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article imageAncient textile art pieces returned to Peru from Sweden

By Igor I. Solar     Oct 1, 2014 in Entertainment
Lima - Peru's National Museum of Archaeology, Anthropology and History will display until October 12 a priceless mantle recovered from Gothenburg, Sweden. This textile piece ascribed to the Paracas culture is almost 2,000 years old and is in perfect condition.
The cloak is defined as a "Ñañaca", a sort of headpiece that could have been part of the funerary bundle of a high ranking individual corresponding to the transition between the Paracas society and Nazca culture, which developed in Peru between the 7th Century BC and the 2nd Century AD. The valuable mantle had been removed from a cemetery of the Paracas Indian culture known as “Arenas Blancas” (White Sands) located in the coastal area of the Ica region, about 260 kilometers south of Lima. The textile object dates back nearly two thousand years and is part of a collection of 89 textile art pieces illegally exported from Peru to Sweden in the 1930s.
Paracas Textile Art. This 2 000 year-old mantle  one of 89 pieces pertaining to the Paracas culture ...
Paracas Textile Art. This 2,000 year-old mantle, one of 89 pieces pertaining to the Paracas culture of Ancient Peru was recently returned to Peru from Gothenburg, Sweden.
Gov't of Peru. Peruvian Museum of the Archaeology, Anthropology, and History
Paracas Textile Art. One of thirty-two panels showing the figure of a condor.
Paracas Textile Art. One of thirty-two panels showing the figure of a condor.
Gov't of Peru. Peruvian Museum of the Archaeology, Anthropology, and History
The piece measures 53 cm wide by 104 cm long. It consists of 32 small panels with figures associated with the natural world and the change of the seasons, so some experts believe that it represents an agricultural calendar. The figures in the panels show in exquisite detail condors, frogs, cats, shrimps, various land and sea birds, human figures and agricultural products like maize and cassava.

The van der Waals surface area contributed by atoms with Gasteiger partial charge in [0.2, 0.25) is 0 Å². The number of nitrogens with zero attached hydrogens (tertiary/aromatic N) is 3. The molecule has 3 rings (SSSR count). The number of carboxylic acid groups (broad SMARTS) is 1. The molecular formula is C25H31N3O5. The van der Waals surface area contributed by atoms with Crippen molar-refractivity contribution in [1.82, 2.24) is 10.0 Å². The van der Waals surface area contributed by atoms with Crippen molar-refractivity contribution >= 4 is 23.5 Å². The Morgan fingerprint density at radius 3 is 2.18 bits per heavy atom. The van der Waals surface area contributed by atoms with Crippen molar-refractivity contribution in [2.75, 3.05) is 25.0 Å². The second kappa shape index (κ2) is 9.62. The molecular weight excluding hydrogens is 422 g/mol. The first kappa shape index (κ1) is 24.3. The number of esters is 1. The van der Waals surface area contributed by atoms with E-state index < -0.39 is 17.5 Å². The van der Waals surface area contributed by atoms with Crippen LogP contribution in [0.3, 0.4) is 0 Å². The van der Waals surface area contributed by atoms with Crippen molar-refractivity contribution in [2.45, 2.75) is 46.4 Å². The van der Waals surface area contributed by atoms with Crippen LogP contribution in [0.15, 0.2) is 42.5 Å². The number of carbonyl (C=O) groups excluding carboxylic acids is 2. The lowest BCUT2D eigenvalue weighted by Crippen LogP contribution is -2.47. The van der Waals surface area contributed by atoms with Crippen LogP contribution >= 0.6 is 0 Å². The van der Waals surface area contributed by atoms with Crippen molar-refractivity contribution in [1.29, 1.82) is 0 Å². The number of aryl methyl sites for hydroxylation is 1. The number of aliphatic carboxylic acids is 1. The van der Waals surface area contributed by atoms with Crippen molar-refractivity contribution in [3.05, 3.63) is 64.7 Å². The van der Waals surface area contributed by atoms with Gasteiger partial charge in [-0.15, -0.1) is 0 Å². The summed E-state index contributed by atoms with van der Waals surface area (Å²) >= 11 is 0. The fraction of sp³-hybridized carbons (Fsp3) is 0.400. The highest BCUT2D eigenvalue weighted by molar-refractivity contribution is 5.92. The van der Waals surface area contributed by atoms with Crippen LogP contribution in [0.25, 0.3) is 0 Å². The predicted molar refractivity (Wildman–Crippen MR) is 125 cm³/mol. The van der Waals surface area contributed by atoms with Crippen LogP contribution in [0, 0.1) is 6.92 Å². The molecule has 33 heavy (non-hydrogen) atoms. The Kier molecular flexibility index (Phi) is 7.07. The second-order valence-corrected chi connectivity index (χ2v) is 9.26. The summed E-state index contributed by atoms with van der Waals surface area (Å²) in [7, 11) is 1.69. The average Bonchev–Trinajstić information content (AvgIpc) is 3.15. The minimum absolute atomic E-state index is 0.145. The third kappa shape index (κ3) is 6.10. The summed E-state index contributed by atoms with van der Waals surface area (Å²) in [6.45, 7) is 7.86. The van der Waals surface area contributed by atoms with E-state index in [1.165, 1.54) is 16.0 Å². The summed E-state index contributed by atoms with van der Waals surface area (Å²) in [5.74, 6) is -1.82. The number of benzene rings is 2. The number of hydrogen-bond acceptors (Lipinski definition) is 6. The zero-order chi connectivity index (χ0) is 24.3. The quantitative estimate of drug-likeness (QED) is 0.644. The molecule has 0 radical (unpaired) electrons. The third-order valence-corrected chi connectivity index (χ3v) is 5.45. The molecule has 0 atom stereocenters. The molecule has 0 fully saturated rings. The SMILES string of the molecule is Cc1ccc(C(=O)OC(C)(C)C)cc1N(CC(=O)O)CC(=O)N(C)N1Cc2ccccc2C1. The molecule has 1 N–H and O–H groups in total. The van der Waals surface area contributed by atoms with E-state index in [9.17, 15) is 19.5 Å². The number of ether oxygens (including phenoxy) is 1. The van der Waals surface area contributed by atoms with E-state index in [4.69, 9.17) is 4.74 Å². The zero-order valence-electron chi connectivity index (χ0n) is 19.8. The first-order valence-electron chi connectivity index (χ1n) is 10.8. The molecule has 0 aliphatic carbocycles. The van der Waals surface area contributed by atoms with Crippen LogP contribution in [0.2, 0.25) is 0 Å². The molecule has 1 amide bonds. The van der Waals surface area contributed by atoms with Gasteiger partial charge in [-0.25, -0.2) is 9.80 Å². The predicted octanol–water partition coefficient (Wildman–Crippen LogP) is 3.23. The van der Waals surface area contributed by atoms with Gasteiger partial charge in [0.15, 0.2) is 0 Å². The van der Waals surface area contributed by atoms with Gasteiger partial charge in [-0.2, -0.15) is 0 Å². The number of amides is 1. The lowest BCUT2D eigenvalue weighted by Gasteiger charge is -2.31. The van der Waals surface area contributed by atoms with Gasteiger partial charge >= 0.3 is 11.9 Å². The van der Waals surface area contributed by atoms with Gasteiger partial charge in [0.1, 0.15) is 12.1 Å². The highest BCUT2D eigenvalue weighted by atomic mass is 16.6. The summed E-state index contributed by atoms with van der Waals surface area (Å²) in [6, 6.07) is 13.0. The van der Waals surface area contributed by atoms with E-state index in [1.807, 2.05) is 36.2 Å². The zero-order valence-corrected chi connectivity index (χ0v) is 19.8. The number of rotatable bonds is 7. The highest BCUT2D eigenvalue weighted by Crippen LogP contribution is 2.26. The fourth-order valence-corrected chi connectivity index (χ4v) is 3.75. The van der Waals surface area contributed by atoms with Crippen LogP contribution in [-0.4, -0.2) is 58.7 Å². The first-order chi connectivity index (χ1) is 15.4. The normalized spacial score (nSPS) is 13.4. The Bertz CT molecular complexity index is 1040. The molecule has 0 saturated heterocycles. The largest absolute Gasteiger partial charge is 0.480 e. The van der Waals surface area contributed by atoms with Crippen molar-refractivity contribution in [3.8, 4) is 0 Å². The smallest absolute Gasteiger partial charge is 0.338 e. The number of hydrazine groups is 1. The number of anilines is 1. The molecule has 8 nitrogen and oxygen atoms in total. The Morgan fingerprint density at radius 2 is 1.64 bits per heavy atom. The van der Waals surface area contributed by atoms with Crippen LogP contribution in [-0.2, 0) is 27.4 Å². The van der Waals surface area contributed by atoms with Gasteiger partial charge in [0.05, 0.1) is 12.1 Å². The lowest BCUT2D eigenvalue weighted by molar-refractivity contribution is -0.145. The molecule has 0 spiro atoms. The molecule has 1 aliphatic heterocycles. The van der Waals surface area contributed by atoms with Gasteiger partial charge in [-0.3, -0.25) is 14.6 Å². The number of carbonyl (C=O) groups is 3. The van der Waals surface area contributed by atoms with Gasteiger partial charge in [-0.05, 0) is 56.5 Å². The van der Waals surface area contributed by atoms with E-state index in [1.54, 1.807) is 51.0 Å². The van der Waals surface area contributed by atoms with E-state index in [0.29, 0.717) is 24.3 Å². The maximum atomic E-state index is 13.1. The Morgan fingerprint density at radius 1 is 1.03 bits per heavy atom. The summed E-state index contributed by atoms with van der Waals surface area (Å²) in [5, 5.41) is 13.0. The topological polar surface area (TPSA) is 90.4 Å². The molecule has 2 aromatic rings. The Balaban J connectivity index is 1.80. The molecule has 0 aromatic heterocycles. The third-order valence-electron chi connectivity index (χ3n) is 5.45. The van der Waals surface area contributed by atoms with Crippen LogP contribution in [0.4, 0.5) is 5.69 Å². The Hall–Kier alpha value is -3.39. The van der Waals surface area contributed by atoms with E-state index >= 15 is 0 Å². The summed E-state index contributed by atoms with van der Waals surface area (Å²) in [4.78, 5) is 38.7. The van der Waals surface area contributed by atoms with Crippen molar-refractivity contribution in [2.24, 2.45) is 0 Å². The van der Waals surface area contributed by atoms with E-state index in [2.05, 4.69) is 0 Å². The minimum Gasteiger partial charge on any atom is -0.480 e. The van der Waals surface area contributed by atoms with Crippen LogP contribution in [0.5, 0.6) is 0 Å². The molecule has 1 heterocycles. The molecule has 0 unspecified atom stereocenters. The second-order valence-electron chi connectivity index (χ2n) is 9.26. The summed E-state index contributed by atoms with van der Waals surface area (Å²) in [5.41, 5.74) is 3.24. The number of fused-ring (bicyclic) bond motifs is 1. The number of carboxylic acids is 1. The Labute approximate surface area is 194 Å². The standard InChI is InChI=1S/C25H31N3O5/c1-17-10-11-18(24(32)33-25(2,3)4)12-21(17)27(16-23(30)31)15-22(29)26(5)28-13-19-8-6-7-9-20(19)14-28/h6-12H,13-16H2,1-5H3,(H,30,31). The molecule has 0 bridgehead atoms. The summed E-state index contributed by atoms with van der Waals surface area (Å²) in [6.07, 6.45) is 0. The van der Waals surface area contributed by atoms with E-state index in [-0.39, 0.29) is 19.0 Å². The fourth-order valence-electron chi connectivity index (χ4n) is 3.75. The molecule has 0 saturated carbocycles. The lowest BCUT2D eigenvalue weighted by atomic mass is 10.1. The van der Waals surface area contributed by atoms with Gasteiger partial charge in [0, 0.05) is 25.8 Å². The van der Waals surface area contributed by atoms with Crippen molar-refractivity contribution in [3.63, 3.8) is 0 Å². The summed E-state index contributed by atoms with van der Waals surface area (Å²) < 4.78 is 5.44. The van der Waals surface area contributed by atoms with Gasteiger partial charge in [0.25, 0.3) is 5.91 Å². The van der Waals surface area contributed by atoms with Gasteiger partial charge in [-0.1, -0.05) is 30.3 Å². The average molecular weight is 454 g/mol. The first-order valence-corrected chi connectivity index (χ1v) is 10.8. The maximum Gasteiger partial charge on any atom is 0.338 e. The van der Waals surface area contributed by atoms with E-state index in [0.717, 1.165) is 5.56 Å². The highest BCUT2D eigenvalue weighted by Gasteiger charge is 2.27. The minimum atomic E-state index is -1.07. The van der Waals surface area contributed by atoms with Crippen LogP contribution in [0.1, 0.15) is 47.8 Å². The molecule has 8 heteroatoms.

"We are looking at a unique piece, not only for its iconography showing the scientific knowledge of the ancient Peruvians, but also for the high quality of the garment that has remained intact for more than two thousand years without restoration" said Carmen Thais, head of the Textiles Section of the National Museum of Archaeology, Anthropology and History of Peru located in the district of Pueblo Libre, Lima.
Paracas headpiece made of cotton  camelid fiber and feathers. Brooklyn Museum. The image shows how t...
Paracas headpiece made of cotton, camelid fiber and feathers. Brooklyn Museum. The image shows how the "Calendar Mantle" was worn by a high ranking Paracas chief.
A.W. Jenkins Fund
The return of the entire collection of 89 textile pieces from the Museum of World Culture of Sweden to Peru will take place in stages. The precious “Calendar Mantle” and three other items arrived in Lima in mid-June. It is expected that all textiles will be back in Peru in 2021.
The Paracas culture was an important Pre-Columbian and Pre-Inca civilization of ancient Peru that developed in the Peninsula of Paracas, Ica region, between 700 BC and 200 AD and is considered one of the oldest complex societies of South America. The Paracas people made of wool and cotton, finely decorated pottery and elaborately basketry. They also performed cranial trepanation which purposes are still under study.
In recent years, various cultural articles, including Pre-Columbian textiles and colonial archaeological pieces, have been recovered by Peru from other countries. Numerous relics of ancient Peruvian cultures that were illegally exported are being returned to Peru from museums around the world including Ecuador, United States, Italy, Argentina, Egypt, Australia, Brazil and the UK.
The National Museum of Archaeology  Anthropology and History of Peru located at Bolívar Square in t...
The National Museum of Archaeology, Anthropology and History of Peru located at Bolívar Square in the Pueblo Libre district of Lima.
More about Calendar Mantle, Paracas Textile, PreInca culture, Peruvian Archaelogy, Paracas culture
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